I enjoyed “There will be blood. Yours” [Health & Science, Jan. 8] on kitchen-related hazards, but I was surprised that the article didn’t mention one of the most dangerous items of all: the common bagel.

Some years ago, while happily reading a letter that announced the long-awaited news of a job offer, I was sawing through one of my daily bagels when I suddenly noticed the sesame seeds turning red. My thumb had become a soggy, bleeding mess that no amount of pressure, Band-Aids or holding my arm up in the air could stop, so I reluctantly set off for the emergency room.

The head resident turned out to be a man I had met on a bus the day before, who apparently had turned to medicine only after being rejected by an art school in Germany. Upon hearing my tale of woe, he sighed, declared “another ethnic catastrophe” and passed me on to an even younger-looking man who looked at me sadly and said, “This is going to hurt.” I am not sure which of us suffered more while I submitted bravely to the stitches. Several minutes later, my failed-artist bus companion came by, patted my nervous doctor on the back and told him that he was doing fine but if he didn’t work faster the wound would heal naturally before he was through.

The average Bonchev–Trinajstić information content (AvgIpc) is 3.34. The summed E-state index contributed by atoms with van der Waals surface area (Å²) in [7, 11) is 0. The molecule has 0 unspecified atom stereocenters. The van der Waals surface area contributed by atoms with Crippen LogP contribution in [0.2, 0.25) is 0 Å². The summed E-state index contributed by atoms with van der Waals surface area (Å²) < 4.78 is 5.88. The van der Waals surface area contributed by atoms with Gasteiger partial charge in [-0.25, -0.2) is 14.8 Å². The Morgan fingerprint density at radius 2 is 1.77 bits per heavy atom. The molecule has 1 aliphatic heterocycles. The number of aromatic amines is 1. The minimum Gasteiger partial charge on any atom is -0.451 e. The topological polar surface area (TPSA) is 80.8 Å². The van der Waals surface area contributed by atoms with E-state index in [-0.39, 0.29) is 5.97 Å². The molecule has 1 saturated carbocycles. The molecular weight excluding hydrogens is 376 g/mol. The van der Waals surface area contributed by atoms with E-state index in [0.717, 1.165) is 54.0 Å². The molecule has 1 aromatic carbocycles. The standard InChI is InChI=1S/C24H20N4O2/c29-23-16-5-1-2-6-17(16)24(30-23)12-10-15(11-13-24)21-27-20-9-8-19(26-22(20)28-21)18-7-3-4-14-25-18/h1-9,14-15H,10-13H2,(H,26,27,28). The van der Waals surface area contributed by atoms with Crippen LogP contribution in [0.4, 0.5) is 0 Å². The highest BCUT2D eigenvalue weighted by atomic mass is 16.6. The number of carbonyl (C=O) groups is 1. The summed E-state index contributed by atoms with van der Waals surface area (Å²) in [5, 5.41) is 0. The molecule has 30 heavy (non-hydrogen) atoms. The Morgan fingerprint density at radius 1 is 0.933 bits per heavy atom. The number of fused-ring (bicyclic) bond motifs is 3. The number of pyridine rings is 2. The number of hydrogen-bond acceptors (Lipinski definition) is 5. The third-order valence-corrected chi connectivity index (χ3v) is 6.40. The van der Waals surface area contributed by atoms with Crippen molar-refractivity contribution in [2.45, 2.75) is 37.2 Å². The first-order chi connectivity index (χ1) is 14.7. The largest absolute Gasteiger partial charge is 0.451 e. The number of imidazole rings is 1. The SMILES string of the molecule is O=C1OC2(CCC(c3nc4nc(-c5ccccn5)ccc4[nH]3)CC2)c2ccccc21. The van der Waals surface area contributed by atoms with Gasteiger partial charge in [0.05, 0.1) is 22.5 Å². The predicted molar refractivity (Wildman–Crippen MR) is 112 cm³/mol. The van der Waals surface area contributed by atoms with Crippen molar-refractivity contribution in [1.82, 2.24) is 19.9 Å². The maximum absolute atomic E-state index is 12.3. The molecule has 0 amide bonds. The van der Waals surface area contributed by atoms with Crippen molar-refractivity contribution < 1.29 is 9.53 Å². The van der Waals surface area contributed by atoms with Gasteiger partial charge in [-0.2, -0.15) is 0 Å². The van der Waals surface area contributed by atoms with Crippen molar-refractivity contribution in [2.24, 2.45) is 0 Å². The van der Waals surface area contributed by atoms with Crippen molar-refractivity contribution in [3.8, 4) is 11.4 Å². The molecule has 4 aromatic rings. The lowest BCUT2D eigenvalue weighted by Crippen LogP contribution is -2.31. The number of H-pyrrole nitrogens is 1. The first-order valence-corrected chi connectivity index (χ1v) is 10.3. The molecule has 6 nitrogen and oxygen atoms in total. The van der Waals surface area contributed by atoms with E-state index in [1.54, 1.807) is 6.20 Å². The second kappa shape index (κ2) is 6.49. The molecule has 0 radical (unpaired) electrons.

Thirty years later, thoroughly healed, I look nostalgically at the inconspicuous scar on my  left thumb. I am not sure this warrants an FDA warning label, but apparently bagel-induced wounds are a frequent cause of  emergency room visits.  Just to let you know.

Shelley Temchin, Washington